Position a woman is placed during pre-surgical breast MRI influences scan’s accuracy rate

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Position a woman is placed during pre-surgical breast MRI influences scan’s accuracy rate

A position in which woman is placed during her pre-surgical breast MRI could affect the scan’s accuracy rate. A small-scale study from radiologists at Brigham and Women's Hospital in Boston has unveiled that MRI images taken before the surgery could result into incorrect data if the patient has been placed face-down during the scan.

In addition, if MRI before surgery is taken in face up position then it would result into more detailed information to surgeon. As per the researchers, a breast MRI is commonly carried out before breast cancer patients undergo breast-conserving lumpectomy. The MRI helps doctor to see details, including the size, shape and location of the tumor.

Dr. Kristin Byrne, a radiologist at Lenox Hill Hospital in New York City, said that if MRI is carried out in breast cancer patient is a better preoperative planning. It helps doctor decided if there is any additional cancer in the same breast or in the other before the surgery is carried out.

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Results can be different when MRIs are performed when the patient is face-down. The researchers said that there is a reason for that as “When the patient is on her back, the breasts often droop to the sides at different angles and it can look different each time they are imaged, leading to misinterpretation”.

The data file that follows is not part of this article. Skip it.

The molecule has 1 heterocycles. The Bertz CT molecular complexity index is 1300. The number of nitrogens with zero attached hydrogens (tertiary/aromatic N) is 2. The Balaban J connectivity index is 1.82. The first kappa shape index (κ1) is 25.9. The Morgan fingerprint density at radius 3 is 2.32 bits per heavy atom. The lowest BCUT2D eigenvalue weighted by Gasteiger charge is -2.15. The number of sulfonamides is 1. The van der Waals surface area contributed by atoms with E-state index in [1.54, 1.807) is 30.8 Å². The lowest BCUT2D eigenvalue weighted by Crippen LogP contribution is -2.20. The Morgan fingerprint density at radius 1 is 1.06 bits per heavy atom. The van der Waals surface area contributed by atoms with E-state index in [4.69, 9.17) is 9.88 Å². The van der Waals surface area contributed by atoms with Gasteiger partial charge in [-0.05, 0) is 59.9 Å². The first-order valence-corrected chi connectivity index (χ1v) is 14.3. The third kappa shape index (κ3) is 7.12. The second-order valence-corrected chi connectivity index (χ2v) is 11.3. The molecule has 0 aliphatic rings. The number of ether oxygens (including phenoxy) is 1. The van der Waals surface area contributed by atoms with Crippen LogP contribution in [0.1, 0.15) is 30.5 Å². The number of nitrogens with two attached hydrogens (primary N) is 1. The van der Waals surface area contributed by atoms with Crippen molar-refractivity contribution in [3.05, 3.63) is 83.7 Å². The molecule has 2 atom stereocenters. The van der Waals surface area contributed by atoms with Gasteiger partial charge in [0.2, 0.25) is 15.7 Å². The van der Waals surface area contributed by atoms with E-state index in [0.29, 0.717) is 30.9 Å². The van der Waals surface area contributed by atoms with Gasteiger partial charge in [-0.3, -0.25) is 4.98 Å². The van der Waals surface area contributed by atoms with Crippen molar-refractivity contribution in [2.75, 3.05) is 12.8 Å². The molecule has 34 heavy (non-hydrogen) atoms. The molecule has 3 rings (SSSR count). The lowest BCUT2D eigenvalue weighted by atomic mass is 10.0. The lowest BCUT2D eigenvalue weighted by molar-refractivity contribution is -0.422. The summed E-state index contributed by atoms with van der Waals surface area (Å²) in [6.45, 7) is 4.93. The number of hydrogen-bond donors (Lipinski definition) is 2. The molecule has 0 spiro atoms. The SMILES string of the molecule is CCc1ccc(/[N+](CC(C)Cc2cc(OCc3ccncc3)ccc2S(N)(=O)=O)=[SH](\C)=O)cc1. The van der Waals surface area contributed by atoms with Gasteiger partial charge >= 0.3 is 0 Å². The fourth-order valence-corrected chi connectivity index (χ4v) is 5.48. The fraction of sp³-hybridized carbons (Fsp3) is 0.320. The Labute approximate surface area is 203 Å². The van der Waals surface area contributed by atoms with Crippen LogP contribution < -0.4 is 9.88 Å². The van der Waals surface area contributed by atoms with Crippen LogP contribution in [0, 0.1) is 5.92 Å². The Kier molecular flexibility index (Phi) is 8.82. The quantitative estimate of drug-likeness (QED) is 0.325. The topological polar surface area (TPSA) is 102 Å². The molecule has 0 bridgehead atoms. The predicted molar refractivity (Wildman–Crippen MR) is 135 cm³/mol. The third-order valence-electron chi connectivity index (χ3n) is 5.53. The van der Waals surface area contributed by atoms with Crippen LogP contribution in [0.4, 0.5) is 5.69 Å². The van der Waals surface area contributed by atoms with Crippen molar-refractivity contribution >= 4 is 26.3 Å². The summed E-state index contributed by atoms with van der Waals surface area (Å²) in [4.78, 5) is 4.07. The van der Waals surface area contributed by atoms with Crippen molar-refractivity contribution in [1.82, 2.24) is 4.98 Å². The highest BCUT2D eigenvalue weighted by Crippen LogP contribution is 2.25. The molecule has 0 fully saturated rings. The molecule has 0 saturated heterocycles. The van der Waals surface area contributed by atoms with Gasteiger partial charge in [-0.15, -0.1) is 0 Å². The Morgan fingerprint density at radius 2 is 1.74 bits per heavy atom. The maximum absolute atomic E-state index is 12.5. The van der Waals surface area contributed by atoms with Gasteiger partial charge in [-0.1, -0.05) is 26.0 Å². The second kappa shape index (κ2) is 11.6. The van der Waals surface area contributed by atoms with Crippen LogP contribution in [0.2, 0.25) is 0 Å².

In the study, the researchers have looked at 12 breast cancer patients undergoing lumpectomy. Out of them, six underwent MRI scans both, before and after their surgeries. Overall, the face-down position during MRI resulted into not accurate scans of both- the breast and the tumor’s position within the breast.

The research paper published in the journal Radiology has found that prone position led to change in size and shape owing to displacement and deformation of the tumor in the imaging in the prone position and operative supine position.

Therefore, the study researchers have suggested that MRI in the face-up and face-down positions may lead to the detection of a remnant tumor and lessen the chances of re-operation. As per the researchers, women undergoing breast-conserving surgery, 15 to 40% require a second operation to remove the remnant tumor.

There are very few hospitals in the US that currently offer MRI to help women and their doctors plan their surgeries. The technology has its drawbacks as the additional time for the procedure puts the patients at increased risk for infection and anesthesia-associated risks.

The researchers do agree that the findings need to be validated in the future large studies. Pre-operative supine MRI could expect to help the surgeon to accurately plan the removal of the tumor and reducing the need for re-operation.

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